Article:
I’m pretty sure there’s no time in my life when I would’ve looked ahead and predicted I’d be writing an article with this title. To be fair, I slightly embellished the title for dramatic effect. Did I hook you in? lol.

While I was working on the sculptures, I thought to myself: “Dave, this is where you’re at in life; you’re making a pair of humping turkeys. I had such high hopes for you” Ha Ha Ha. Stay in school and pay attention so you don’t end up making humping turkeys for a living. Remember, I’m not a role model; I’m a warning.

All joking aside, the sculptures were fun- they’re always fun! All of us were just so giddy about how exciting this pair is going to be to hunt with, and then we got to rig a motion system- that’s something we don’t normally get to do.

So many of us have had little punk Jakes come in to our decoy spread, muster up the confidence to mount the submissive hen (you try to look away, but you can’t), and that whole scenario saves the day as a huge Tom or sibling group of Toms charges in to take the Jake to task. In nature, the pose, shape, and motion is instantly recognizable by other turkeys, and from great distances. Now we can replicate this scenario anytime we want while hunting. Is this gonna be even fair? Of course it’s not going to be magic, but what a confidence booster and how much fun when a Tom loses his mind and comes to deal with the situation.

It’s spring time, mating season, and a distinct hierarchy has been worked-out, determining who gets to do the breeding, and who gets to be the sicko to hang around and watch (I’m talking about the birds). Now here’s a little

 Jake, who has no business getting this kind of business, but he’s getting this kind of business! Keep in mind, the Mating Motion Pair’s motion isn’t the actual “happy-ending” part of the mating ritual; it’s a Jake doing the “da

nce” on a hen, waiting for her to raise her tail. Why is this important? In human terms, it means there’s still a chance for you- all is not lost. It’s not finding someone in bed with your girlfriend necessarily, it’s more like, finding a scrawny little tween forcing himself on your girlfriend. You’re Tim Silvia, and the other guy is the dude from Twilight with the white face and big hair. It’s guaranteed to go down!

We had all seen the mating jake scenario happen so many times in the Spring, and how Toms and even other Jakes reacted to it. So we decided to go forward with the project, and only test in the fall (2017). The tests on the prototypes of this pair were insane and since they were in the Fall, that’s probably a good sign. I’m still always amazed at how turkeys still kick-in all their springtime tendencies during the Fall seasons when the situation causes it. We knew the final product needed to be super accurate in shape and color.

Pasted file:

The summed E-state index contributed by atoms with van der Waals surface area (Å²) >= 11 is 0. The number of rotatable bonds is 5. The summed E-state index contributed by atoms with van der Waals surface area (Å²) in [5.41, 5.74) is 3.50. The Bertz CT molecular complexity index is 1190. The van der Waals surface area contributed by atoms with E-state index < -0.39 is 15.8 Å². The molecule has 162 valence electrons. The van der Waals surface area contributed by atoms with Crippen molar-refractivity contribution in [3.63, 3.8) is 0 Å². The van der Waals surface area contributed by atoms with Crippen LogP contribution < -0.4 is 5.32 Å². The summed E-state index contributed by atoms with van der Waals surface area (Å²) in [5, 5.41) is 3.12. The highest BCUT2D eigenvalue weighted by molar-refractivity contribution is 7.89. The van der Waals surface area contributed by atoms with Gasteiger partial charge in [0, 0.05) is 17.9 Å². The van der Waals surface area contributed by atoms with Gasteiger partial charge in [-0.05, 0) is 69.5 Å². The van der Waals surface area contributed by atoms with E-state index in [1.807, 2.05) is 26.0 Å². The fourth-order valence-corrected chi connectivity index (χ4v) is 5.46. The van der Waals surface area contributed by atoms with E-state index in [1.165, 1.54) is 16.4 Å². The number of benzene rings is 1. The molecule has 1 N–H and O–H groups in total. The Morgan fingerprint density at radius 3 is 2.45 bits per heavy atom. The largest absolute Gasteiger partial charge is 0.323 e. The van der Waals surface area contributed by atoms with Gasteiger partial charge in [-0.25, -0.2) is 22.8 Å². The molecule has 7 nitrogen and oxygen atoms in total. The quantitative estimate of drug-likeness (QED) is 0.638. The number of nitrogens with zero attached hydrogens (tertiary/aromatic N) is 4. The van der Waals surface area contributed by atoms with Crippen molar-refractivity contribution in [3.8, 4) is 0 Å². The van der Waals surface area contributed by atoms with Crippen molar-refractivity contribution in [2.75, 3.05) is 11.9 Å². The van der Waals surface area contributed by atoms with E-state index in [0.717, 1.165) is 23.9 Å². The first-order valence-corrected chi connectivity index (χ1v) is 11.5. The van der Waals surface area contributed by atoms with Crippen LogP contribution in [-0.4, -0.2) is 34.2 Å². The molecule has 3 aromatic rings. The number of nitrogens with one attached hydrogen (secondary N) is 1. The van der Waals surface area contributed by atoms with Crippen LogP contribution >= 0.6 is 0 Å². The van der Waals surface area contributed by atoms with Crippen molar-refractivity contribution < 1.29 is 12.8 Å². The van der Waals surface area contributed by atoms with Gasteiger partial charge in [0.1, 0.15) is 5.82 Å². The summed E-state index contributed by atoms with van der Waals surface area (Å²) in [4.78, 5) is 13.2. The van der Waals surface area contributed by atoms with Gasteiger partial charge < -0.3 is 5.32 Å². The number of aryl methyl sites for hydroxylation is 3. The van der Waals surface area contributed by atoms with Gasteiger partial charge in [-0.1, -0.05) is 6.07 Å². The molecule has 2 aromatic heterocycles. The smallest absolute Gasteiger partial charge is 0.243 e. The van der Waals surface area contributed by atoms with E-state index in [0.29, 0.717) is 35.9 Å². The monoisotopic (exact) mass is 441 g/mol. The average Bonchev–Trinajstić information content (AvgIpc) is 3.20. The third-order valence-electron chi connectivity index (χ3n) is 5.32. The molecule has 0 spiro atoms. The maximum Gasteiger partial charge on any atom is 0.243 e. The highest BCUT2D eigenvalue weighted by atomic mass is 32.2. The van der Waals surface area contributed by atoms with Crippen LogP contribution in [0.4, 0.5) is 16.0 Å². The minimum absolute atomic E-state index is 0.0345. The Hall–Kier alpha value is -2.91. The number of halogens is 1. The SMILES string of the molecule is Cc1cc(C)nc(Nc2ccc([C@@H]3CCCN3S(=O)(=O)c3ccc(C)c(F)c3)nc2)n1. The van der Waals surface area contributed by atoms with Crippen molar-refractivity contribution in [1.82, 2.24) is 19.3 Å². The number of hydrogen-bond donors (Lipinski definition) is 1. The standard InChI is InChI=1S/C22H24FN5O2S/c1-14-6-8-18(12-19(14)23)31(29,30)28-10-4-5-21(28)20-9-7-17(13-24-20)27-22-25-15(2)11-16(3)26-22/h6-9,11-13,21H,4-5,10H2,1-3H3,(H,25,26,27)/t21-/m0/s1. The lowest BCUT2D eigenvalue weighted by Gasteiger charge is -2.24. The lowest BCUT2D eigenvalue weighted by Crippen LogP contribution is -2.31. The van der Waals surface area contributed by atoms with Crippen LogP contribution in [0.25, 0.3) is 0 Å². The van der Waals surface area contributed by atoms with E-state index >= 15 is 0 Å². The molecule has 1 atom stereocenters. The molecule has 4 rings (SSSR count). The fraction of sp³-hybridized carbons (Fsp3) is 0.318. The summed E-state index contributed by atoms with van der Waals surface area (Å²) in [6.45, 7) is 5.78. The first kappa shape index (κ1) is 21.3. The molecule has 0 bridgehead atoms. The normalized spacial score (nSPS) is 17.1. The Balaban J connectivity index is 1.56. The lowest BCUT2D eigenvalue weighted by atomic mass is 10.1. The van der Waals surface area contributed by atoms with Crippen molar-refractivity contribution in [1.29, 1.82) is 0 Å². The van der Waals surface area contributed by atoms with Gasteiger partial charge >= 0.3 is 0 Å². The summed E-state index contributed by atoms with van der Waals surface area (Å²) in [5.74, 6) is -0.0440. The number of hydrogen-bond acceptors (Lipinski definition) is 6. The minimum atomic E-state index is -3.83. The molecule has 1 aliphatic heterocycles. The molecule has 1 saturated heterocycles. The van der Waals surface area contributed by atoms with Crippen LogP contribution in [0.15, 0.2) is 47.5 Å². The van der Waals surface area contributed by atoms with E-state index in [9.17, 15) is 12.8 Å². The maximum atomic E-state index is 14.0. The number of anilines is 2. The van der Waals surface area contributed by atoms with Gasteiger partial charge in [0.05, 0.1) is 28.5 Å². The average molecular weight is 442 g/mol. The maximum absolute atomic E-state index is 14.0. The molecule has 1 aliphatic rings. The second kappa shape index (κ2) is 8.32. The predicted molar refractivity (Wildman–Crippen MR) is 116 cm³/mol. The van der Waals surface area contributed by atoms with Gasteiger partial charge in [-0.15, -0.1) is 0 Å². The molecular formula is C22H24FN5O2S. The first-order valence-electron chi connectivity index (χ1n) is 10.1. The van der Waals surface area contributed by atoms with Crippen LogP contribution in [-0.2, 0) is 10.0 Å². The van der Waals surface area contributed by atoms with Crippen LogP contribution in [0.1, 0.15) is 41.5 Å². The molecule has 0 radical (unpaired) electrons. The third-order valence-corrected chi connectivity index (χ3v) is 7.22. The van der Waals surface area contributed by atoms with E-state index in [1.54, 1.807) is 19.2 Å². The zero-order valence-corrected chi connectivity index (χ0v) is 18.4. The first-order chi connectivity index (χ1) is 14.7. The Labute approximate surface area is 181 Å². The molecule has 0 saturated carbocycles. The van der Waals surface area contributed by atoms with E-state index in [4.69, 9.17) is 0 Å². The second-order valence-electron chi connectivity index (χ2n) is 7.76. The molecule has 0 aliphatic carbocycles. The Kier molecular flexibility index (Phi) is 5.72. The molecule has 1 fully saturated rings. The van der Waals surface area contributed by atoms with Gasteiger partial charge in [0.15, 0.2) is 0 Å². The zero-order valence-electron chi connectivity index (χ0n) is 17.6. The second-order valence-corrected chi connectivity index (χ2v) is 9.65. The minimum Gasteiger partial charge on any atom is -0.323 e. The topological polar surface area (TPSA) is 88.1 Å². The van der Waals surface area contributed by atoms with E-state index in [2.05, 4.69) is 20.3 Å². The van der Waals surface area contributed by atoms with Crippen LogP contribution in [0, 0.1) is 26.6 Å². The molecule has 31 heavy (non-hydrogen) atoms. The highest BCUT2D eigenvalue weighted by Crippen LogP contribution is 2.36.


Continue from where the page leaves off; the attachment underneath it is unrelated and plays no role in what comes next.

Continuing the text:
The colors we were confident in, because we now have our own in-house sprectrometer. We can constantly monitor our finish and comparing it to freshly-killed birds to match.

The shape of the Jake isn’t subtle; it’s not a slight variation of another pose. It’s crystal clear what’s going on and we probably could’ve got away with getting it fairly close. That doesn’t sound like fun though. One of my favorite things to do is collect a ton of reference of whatever pose, or animal, or fish, etc, then compare all the reference to see what each of the specimens all have in common, and what is unique to each individual. If I look at 20 spawning male chum salmon pictures, there will be a whole list of colors, or patterns that each fish has, but only a short list of traits each individual has. I watched tons of videos of turkeys knocking-it-out (don’t tell people about this please), and it’s amazing the consistency in the pose. North, South, East, West, wild or domestic, theyall arch and flex identically and even have an unbelievable consistency in loft of feathers, so I tried to nail-down and accurately duplicate the unique template.